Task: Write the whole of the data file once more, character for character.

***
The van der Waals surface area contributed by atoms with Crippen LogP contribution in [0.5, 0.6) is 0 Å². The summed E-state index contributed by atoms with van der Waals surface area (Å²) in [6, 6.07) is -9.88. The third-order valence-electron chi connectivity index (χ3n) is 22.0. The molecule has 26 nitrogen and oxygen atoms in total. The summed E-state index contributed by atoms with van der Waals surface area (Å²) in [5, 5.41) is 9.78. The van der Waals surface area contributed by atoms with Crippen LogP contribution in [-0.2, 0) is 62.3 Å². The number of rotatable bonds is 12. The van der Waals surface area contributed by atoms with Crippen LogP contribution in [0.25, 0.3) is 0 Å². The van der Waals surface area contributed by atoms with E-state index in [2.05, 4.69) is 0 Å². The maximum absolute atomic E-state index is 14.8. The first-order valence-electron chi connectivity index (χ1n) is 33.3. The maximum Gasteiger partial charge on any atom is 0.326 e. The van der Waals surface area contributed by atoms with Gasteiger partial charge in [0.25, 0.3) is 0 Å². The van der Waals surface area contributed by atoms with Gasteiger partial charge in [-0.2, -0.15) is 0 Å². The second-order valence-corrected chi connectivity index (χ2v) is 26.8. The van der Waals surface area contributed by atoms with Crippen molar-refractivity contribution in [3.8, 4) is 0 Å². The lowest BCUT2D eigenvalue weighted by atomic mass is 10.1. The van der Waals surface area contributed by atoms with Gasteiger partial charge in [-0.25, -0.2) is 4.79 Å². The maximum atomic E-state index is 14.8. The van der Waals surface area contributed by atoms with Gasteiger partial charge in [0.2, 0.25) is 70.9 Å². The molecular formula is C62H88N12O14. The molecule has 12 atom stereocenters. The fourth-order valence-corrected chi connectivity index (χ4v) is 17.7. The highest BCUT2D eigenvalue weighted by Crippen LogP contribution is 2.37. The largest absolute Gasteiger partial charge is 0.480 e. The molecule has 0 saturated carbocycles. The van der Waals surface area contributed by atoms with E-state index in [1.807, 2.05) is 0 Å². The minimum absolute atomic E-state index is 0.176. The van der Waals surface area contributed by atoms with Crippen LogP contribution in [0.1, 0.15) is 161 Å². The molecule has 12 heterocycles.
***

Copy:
The van der Waals surface area contributed by atoms with Crippen LogP contribution in [0.5, 0.6) is 0 Å². The summed E-state index contributed by atoms with van der Waals surface area (Å²) in [6, 6.07) is -9.88. The third-order valence-electron chi connectivity index (χ3n) is 22.0. The molecule has 26 nitrogen and oxygen atoms in total. The summed E-state index contributed by atoms with van der Waals surface area (Å²) in [5, 5.41) is 9.78. The van der Waals surface area contributed by atoms with Crippen LogP contribution in [-0.2, 0) is 62.3 Å². The number of rotatable bonds is 12. The van der Waals surface area contributed by atoms with Crippen LogP contribution in [0.25, 0.3) is 0 Å². The van der Waals surface area contributed by atoms with E-state index in [2.05, 4.69) is 0 Å². The maximum absolute atomic E-state index is 14.8. The first-order valence-electron chi connectivity index (χ1n) is 33.3. The maximum Gasteiger partial charge on any atom is 0.326 e. The van der Waals surface area contributed by atoms with Gasteiger partial charge in [0.25, 0.3) is 0 Å². The van der Waals surface area contributed by atoms with Gasteiger partial charge in [-0.2, -0.15) is 0 Å². The second-order valence-corrected chi connectivity index (χ2v) is 26.8. The van der Waals surface area contributed by atoms with Crippen molar-refractivity contribution in [3.8, 4) is 0 Å². The lowest BCUT2D eigenvalue weighted by atomic mass is 10.1. The van der Waals surface area contributed by atoms with Gasteiger partial charge in [-0.25, -0.2) is 4.79 Å². The maximum atomic E-state index is 14.8. The van der Waals surface area contributed by atoms with Gasteiger partial charge in [0.2, 0.25) is 70.9 Å². The molecular formula is C62H88N12O14. The molecule has 12 atom stereocenters. The fourth-order valence-corrected chi connectivity index (χ4v) is 17.7. The highest BCUT2D eigenvalue weighted by Crippen LogP contribution is 2.37. The largest absolute Gasteiger partial charge is 0.480 e. The molecule has 0 saturated carbocycles. The van der Waals surface area contributed by atoms with E-state index in [1.807, 2.05) is 0 Å². The minimum absolute atomic E-state index is 0.176. The van der Waals surface area contributed by atoms with Crippen LogP contribution in [0.1, 0.15) is 161 Å². The molecule has 12 heterocycles.